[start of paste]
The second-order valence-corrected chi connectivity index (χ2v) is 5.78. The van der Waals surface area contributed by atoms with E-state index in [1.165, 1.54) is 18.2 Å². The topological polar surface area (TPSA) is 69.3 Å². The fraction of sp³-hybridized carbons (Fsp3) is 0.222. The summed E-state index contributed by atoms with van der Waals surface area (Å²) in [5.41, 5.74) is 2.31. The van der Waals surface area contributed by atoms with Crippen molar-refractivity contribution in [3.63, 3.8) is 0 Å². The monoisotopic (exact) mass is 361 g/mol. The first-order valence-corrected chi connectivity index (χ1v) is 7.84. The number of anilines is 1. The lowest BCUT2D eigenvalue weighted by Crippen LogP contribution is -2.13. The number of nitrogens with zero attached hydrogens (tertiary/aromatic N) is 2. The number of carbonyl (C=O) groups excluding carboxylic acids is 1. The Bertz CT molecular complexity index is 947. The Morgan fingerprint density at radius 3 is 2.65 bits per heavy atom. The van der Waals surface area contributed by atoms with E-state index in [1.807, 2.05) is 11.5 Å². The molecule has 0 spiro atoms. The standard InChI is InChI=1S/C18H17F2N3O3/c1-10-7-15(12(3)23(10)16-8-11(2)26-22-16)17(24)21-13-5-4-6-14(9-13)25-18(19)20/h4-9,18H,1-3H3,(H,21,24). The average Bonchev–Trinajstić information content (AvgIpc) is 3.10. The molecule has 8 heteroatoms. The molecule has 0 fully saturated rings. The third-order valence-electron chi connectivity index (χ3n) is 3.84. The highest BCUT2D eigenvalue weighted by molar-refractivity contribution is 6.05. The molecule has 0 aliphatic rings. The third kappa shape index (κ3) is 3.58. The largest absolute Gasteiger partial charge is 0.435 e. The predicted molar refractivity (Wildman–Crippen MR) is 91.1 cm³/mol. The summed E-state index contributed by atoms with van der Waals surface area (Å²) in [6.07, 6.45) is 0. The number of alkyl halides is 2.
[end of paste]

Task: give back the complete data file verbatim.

The second-order valence-corrected chi connectivity index (χ2v) is 5.78. The van der Waals surface area contributed by atoms with E-state index in [1.165, 1.54) is 18.2 Å². The topological polar surface area (TPSA) is 69.3 Å². The fraction of sp³-hybridized carbons (Fsp3) is 0.222. The summed E-state index contributed by atoms with van der Waals surface area (Å²) in [5.41, 5.74) is 2.31. The van der Waals surface area contributed by atoms with Crippen molar-refractivity contribution in [3.63, 3.8) is 0 Å². The monoisotopic (exact) mass is 361 g/mol. The first-order valence-corrected chi connectivity index (χ1v) is 7.84. The number of anilines is 1. The lowest BCUT2D eigenvalue weighted by Crippen LogP contribution is -2.13. The number of nitrogens with zero attached hydrogens (tertiary/aromatic N) is 2. The number of carbonyl (C=O) groups excluding carboxylic acids is 1. The Bertz CT molecular complexity index is 947. The Morgan fingerprint density at radius 3 is 2.65 bits per heavy atom. The van der Waals surface area contributed by atoms with E-state index in [1.807, 2.05) is 11.5 Å². The molecule has 0 spiro atoms. The standard InChI is InChI=1S/C18H17F2N3O3/c1-10-7-15(12(3)23(10)16-8-11(2)26-22-16)17(24)21-13-5-4-6-14(9-13)25-18(19)20/h4-9,18H,1-3H3,(H,21,24). The average Bonchev–Trinajstić information content (AvgIpc) is 3.10. The molecule has 8 heteroatoms. The molecule has 0 fully saturated rings. The third-order valence-electron chi connectivity index (χ3n) is 3.84. The highest BCUT2D eigenvalue weighted by molar-refractivity contribution is 6.05. The molecule has 0 aliphatic rings. The third kappa shape index (κ3) is 3.58. The largest absolute Gasteiger partial charge is 0.435 e. The predicted molar refractivity (Wildman–Crippen MR) is 91.1 cm³/mol. The summed E-state index contributed by atoms with van der Waals surface area (Å²) in [6.07, 6.45) is 0. The number of alkyl halides is 2.